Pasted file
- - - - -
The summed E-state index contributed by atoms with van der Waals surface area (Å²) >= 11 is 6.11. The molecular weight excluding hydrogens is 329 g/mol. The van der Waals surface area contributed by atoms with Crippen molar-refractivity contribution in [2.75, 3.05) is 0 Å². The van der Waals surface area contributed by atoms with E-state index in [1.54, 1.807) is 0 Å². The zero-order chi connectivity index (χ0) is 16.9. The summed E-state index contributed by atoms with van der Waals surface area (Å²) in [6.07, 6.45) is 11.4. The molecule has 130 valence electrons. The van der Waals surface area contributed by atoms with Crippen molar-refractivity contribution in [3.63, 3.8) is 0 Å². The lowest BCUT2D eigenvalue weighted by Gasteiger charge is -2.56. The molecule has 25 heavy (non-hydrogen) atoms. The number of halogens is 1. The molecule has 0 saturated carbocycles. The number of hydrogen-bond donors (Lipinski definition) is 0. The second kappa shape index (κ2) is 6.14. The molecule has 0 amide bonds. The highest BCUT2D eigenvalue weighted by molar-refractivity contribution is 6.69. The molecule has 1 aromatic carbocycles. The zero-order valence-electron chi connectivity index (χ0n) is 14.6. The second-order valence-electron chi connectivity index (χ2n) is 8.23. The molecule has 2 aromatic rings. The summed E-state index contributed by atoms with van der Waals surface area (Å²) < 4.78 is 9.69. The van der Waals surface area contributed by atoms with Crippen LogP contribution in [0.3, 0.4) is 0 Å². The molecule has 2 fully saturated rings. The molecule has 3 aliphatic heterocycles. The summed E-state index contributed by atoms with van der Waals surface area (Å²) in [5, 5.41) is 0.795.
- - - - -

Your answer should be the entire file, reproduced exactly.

The summed E-state index contributed by atoms with van der Waals surface area (Å²) >= 11 is 6.11. The molecular weight excluding hydrogens is 329 g/mol. The van der Waals surface area contributed by atoms with Crippen molar-refractivity contribution in [2.75, 3.05) is 0 Å². The van der Waals surface area contributed by atoms with E-state index in [1.54, 1.807) is 0 Å². The zero-order chi connectivity index (χ0) is 16.9. The summed E-state index contributed by atoms with van der Waals surface area (Å²) in [6.07, 6.45) is 11.4. The molecule has 130 valence electrons. The van der Waals surface area contributed by atoms with Crippen molar-refractivity contribution in [3.63, 3.8) is 0 Å². The lowest BCUT2D eigenvalue weighted by Gasteiger charge is -2.56. The molecule has 25 heavy (non-hydrogen) atoms. The number of halogens is 1. The molecule has 0 saturated carbocycles. The number of hydrogen-bond donors (Lipinski definition) is 0. The second kappa shape index (κ2) is 6.14. The molecule has 0 amide bonds. The highest BCUT2D eigenvalue weighted by molar-refractivity contribution is 6.69. The molecule has 1 aromatic carbocycles. The zero-order valence-electron chi connectivity index (χ0n) is 14.6. The second-order valence-electron chi connectivity index (χ2n) is 8.23. The molecule has 2 aromatic rings. The summed E-state index contributed by atoms with van der Waals surface area (Å²) < 4.78 is 9.69. The van der Waals surface area contributed by atoms with Crippen LogP contribution in [0.3, 0.4) is 0 Å². The molecule has 2 fully saturated rings. The molecule has 3 aliphatic heterocycles. The summed E-state index contributed by atoms with van der Waals surface area (Å²) in [5, 5.41) is 0.795.